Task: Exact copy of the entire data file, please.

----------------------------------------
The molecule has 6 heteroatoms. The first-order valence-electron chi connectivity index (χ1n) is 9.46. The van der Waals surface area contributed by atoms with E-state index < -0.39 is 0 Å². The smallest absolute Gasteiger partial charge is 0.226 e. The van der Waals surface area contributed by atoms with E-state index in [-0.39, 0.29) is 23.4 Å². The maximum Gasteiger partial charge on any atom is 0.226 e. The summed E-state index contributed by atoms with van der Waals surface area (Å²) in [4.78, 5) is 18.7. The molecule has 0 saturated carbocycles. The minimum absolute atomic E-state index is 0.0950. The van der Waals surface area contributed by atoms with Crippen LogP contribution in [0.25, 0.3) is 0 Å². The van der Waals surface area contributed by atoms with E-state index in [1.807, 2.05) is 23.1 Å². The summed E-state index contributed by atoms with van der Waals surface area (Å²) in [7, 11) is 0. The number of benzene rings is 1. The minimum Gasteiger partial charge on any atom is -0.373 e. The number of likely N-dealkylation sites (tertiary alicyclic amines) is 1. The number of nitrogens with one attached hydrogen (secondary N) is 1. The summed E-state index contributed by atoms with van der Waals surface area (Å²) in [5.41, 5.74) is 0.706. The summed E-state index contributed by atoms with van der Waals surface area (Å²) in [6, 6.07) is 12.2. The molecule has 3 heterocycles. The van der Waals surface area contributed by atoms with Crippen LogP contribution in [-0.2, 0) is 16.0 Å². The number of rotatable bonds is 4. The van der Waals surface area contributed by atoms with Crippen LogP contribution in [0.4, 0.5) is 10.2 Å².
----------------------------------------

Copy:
The molecule has 6 heteroatoms. The first-order valence-electron chi connectivity index (χ1n) is 9.46. The van der Waals surface area contributed by atoms with E-state index < -0.39 is 0 Å². The smallest absolute Gasteiger partial charge is 0.226 e. The van der Waals surface area contributed by atoms with E-state index in [-0.39, 0.29) is 23.4 Å². The maximum Gasteiger partial charge on any atom is 0.226 e. The summed E-state index contributed by atoms with van der Waals surface area (Å²) in [4.78, 5) is 18.7. The molecule has 0 saturated carbocycles. The minimum absolute atomic E-state index is 0.0950. The van der Waals surface area contributed by atoms with Crippen LogP contribution in [0.25, 0.3) is 0 Å². The van der Waals surface area contributed by atoms with E-state index in [1.807, 2.05) is 23.1 Å². The summed E-state index contributed by atoms with van der Waals surface area (Å²) in [7, 11) is 0. The number of benzene rings is 1. The minimum Gasteiger partial charge on any atom is -0.373 e. The number of likely N-dealkylation sites (tertiary alicyclic amines) is 1. The number of nitrogens with one attached hydrogen (secondary N) is 1. The summed E-state index contributed by atoms with van der Waals surface area (Å²) in [5.41, 5.74) is 0.706. The summed E-state index contributed by atoms with van der Waals surface area (Å²) in [6, 6.07) is 12.2. The molecule has 3 heterocycles. The van der Waals surface area contributed by atoms with Crippen LogP contribution in [-0.2, 0) is 16.0 Å². The number of rotatable bonds is 4. The van der Waals surface area contributed by atoms with Crippen LogP contribution in [0.4, 0.5) is 10.2 Å².